After creating ripples throughout the automotive community by announcing an all-electric next-generation Macan small crossover, Porsche might go a step further and ditch the model’s name altogether.

Talk about severing links to the past…

Speaking to Australia’s Wheels (h/t to Motor Trend), Blume laid out his brand’s electrification strategy — a product plan which must tread carefully, lest it raise the ire of motoring purists. While the upcoming Taycan and its offspring were designed from the ground up around a fully electric powertrain (and dedicated platform), Porsche isn’t about to start building EV versions of existing models willy-nilly.

“We have the idea to offer in each segment three options of engines (high performance petrol, plug-in hybrid and pure electromobility),” Blume said. “In the limousine segment, we will have the Panamera as petrol and hybrid and the Taycan as electric. In the SUV segment our ideas is a fully electrified Macan, petrol Cayenne and a hybrid Cayenne. Our idea for the Macan is to continue with some updates as long as possible and then to come round about 2020 with the electrified Macan.”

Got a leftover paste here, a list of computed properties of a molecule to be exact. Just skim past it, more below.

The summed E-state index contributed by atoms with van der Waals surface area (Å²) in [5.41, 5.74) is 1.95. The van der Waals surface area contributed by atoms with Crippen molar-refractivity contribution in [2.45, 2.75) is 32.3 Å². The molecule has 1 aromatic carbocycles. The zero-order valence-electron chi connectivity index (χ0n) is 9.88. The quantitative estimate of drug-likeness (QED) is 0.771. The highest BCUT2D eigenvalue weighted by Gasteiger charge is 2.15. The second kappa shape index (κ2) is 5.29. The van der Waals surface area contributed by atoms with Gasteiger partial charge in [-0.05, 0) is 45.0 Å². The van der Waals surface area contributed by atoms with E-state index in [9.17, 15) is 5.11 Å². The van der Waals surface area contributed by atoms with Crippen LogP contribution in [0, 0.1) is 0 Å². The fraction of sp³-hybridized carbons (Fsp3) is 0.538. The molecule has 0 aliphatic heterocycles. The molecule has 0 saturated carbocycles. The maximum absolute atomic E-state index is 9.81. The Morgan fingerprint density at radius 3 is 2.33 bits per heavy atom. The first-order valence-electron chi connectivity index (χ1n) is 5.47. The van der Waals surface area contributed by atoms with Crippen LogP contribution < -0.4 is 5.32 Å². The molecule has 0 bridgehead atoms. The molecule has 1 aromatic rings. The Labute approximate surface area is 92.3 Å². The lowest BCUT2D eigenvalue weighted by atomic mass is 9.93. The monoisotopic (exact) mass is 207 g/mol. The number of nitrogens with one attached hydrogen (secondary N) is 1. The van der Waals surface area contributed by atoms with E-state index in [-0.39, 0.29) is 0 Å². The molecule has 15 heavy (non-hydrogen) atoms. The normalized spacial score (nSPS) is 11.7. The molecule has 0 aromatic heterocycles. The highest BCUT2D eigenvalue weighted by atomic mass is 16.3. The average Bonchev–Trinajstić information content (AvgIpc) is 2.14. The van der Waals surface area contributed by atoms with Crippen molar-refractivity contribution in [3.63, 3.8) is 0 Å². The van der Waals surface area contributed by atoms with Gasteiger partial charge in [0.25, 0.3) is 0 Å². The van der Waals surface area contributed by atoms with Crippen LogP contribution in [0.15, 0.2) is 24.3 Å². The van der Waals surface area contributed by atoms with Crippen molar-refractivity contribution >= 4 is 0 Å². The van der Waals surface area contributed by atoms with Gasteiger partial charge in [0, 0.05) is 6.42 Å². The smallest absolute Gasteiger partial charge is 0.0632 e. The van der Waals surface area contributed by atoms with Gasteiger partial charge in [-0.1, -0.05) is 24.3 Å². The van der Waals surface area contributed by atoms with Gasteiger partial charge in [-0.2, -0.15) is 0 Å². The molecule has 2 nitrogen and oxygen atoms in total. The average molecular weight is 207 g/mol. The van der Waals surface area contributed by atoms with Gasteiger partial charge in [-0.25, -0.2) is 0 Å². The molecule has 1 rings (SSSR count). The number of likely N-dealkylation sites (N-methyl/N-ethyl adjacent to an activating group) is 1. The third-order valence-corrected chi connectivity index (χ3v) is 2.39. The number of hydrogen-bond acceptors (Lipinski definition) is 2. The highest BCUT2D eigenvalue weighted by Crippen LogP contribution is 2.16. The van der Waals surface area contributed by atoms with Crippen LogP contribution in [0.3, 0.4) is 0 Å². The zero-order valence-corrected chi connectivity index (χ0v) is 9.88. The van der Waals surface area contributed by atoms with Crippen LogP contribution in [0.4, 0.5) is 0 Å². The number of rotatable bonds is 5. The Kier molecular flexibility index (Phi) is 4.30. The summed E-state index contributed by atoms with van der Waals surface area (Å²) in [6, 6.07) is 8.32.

Once that occurs, the model might warrant a new name, Blume said. The executive describes the future SUV as having “the roots of the Macan,” but appearing “very different and future orientated.”

“When we develop a new car in the model range, it’s always a challenge to make it even better without losing tradition. We haven’t decided yet [to continue the Macan nameplate],” he said.

Blume was careful not to mention the 911, it appears, though he did say the Boxster could be the next Porsche model to ditch its internal combustion powerplant. “It depends on the development of the markets and the needs,” he said, adding that a decision on the model’s direction will come this year.”

If the Boxster does go electric, it won’t carry on with its existing platform. “Our opinion is that when you use a car that is designed for a petrol engine it doesn’t fit for an EV because of the construction of the body,” Blume said. “When you play in the segment like Porsche to develop very sporty cars, it has to be tailor made for each type of engine.”

[Images: Porsche AG]




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